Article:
Health

Just a Snore, or Something More?

We take potshots at this nighttime problem, but it's no laughing matter

Anthony Burgess, the novelist and composer, has been quoted as saying, “Laugh and the world laughs with you. Snore and you sleep alone…”

Despite clever sayings like that and nearly endless jokes about snoring spouses, snoring is literally no laughing matter.

Snoring is that often annoying sound made by vibrations in the back of the throat or nose in someone who is probably deeply asleep. It is more common in men, in people who are overweight, or in those over the age of 50. But anyone can snore, including skinny young women and even babies and children.

Snoring may be transient, such as when the nose is stuffed up because of a cold or seasonal allergies. In this case it may be a little irritating to someone trying to sleep in the same room and the snorer may not be sleeping well.

But that all passes as soon as they recover from their temporary condition. Generally, there is no harm done.

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Chronic snoring, though — the kind that occurs every night and sometimes throughout the night — is often a sign of something much more sinister than the common cold. When the tissues at the back of the throat become so relaxed and loose during sleep that they vibrate loudly and incessantly, they are also blocking the free passage of air in and out of the lungs. Sometimes the tissues collapse completely or the tongue falls back against them and the breathing stops altogether. It can stay that way for a minute, even more.

When this happens, the blood oxygen level falls and the brain begins to panic – it is suffocating!

The brain has to make a choice between breathing and sleeping and luckily, sleeping usually wins. The brain wakes up, the person may gasp, gurgle or choke, but they are quickly back asleep again and the snoring cycle begins anew.

This can happen dozens, even hundreds of times during the night and the sleeper often has no recollection of any of it in the morning. All he or she knows is they are tired even after a full night of “sleep.” This is obstructive sleep apnea or OSA.

It makes sense that those with OSA may be fatigued during the day. That repeated life and death struggle to breathe through the night is not restful and the resulting daytime sleepiness can be dangerous.

In fact, a study presented to the Association of Professional Sleep Societies in June of 2015 revealed that people with sleep apnea are twice as likely to be involved in a workplace accident and 2.5 times more likely to be the driver in an automobile crash than those who do not have the sleep related breathing disorder.

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According to the National Sleep Foundation, OSA affects 1 in every 15 people, representing a significant and growing public health concern. Those with sleep apnea are more susceptible to depression, obesity, diabetes, heart disease, high blood pressure and have been shown to be more likely to die from cancer than those without sleep apnea.

To determine if someone has temporary snoring from another condition or has potentially perilous obstructive sleep apnea, an overnight sleep study may be done. This can be done in a sleep laboratory or with equipment that is sent to the home to be worn for a night or two. The sensors record breathing, oxygen levels, movement during sleep and, in the more advanced studies, also brain waves to determine the exact stages of sleep.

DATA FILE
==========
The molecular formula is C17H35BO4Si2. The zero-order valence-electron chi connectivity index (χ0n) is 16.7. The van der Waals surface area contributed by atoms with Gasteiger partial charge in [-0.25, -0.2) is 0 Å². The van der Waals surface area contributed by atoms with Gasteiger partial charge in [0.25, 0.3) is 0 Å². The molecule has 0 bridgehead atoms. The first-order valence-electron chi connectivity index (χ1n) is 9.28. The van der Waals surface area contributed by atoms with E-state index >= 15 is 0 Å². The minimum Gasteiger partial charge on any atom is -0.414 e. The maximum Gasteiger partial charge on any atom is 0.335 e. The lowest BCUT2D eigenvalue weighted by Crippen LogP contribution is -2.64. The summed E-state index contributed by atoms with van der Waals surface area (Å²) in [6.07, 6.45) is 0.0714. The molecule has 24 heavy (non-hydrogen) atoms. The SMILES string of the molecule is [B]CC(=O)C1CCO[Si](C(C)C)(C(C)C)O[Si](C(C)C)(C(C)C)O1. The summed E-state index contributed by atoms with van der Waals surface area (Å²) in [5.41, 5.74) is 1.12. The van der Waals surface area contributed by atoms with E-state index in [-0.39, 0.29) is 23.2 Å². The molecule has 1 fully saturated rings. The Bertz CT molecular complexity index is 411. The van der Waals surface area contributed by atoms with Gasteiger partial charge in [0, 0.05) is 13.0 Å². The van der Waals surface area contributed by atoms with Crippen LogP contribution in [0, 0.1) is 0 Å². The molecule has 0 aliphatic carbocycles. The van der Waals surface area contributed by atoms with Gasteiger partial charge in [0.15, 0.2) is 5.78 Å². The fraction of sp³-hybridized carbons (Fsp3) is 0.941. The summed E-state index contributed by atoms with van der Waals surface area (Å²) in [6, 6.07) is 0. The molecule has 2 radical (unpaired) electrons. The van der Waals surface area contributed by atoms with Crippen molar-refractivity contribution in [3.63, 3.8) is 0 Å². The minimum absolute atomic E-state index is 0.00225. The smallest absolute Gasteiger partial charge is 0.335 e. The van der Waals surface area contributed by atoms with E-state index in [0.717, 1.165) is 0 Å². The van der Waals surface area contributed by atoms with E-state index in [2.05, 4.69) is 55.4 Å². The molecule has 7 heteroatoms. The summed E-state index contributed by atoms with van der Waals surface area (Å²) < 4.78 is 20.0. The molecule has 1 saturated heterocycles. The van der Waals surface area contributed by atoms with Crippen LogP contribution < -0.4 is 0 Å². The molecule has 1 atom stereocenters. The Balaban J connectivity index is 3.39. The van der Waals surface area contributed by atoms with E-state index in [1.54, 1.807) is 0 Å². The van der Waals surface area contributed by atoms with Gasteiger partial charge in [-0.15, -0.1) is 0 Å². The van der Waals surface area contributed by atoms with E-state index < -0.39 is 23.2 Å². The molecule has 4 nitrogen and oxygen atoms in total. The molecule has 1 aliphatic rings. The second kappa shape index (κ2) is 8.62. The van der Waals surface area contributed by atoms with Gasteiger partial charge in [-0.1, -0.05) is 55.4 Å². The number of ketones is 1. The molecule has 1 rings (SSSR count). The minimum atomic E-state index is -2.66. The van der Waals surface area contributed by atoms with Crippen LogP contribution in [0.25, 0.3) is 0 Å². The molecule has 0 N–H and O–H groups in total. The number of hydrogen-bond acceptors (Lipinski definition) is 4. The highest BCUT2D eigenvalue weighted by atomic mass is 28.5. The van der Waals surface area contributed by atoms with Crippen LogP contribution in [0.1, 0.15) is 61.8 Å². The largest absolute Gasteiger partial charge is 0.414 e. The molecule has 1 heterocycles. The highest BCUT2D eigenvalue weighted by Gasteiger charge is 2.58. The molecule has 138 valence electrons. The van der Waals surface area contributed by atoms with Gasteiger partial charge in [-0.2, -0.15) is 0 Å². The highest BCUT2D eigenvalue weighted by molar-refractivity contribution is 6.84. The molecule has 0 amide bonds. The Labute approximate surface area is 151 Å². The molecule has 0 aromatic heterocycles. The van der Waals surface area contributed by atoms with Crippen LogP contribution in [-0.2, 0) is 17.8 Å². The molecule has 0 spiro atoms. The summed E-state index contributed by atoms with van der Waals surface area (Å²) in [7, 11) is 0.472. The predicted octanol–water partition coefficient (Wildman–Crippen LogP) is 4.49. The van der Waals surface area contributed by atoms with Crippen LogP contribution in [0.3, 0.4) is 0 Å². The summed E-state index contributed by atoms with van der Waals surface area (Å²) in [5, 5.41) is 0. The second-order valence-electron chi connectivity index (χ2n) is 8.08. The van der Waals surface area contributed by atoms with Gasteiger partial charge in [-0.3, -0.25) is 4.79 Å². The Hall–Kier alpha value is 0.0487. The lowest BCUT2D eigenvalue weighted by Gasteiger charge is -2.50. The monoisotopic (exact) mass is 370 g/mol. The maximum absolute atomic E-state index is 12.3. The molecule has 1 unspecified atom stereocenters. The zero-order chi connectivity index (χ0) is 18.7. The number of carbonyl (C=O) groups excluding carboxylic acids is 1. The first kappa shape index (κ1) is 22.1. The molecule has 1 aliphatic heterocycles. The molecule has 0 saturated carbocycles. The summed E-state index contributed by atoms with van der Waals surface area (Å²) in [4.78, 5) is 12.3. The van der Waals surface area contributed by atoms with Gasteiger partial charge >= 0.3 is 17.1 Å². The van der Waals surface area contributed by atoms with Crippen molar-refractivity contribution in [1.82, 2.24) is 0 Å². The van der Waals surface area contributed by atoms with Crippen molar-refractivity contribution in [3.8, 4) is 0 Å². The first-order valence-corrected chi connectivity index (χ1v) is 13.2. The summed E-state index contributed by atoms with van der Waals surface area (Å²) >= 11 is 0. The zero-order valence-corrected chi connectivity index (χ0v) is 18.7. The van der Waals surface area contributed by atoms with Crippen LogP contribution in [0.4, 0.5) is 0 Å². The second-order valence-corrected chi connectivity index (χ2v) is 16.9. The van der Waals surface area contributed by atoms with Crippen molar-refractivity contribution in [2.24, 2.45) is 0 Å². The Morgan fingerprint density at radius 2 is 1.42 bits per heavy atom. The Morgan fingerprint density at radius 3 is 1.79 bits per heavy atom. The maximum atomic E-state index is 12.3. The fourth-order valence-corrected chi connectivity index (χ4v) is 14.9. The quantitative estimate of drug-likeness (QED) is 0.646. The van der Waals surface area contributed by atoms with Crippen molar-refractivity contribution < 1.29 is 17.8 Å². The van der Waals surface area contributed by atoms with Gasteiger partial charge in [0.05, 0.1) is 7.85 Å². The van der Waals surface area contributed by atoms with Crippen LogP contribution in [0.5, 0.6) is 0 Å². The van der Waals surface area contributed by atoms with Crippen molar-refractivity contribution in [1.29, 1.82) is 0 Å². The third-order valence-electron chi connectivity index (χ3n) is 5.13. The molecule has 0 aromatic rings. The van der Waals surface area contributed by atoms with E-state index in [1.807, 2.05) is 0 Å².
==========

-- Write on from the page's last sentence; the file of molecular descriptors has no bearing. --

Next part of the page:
The data is compiled by a computer and analyzed by a medical practitioner who specializes in sleep medicine. This information can verify if sleep apnea is present, whether it is the obstructive type or less common central type. It can also establish how serious the disorder may be and suggest appropriate treatment options.

Treatment for OSA can range from simple adjustments in sleeping positions to combinations of invasive surgeries to remodel the airway to assure clear breathing. The most common treatments used in the U.S. today are the CPAP machine and the mandibular advancement device. A CPAP, which stands for continuous positive airway pressure, is a computerized blower that supplies gentle air pressure via a tube and face mask to hold the relaxed throat tissues open while the patient sleeps.

Though some find it obtrusive, many people have discovered the breathing easily while they sleep allow them to feel rested and well in ways they had not felt for years before.

A mandibular advancement device, or MAD, is a dental device, custom fit to hold the jaw forward at night. By locking the top and bottom teeth together, the lower jaw, and therefore the tongue, cannot slide back and block the throat when the wearer falls asleep.

A recent report in Science World Report highlighted the fact that children are also at risk for obstructive sleep apnea. Snoring in babies and children is no more normal, cute or funny than it is in adults.

Habitual snoring signals airway obstruction and potential for long term physical and mental health problems as well as developmental delays and learning disabilities. Large tonsils are often found to be the culprit in children and a tonsillectomy can be completely curative.

Patty Tucker, a medical practitioner for over two decades, has specialized in sleep medicine since 2001.

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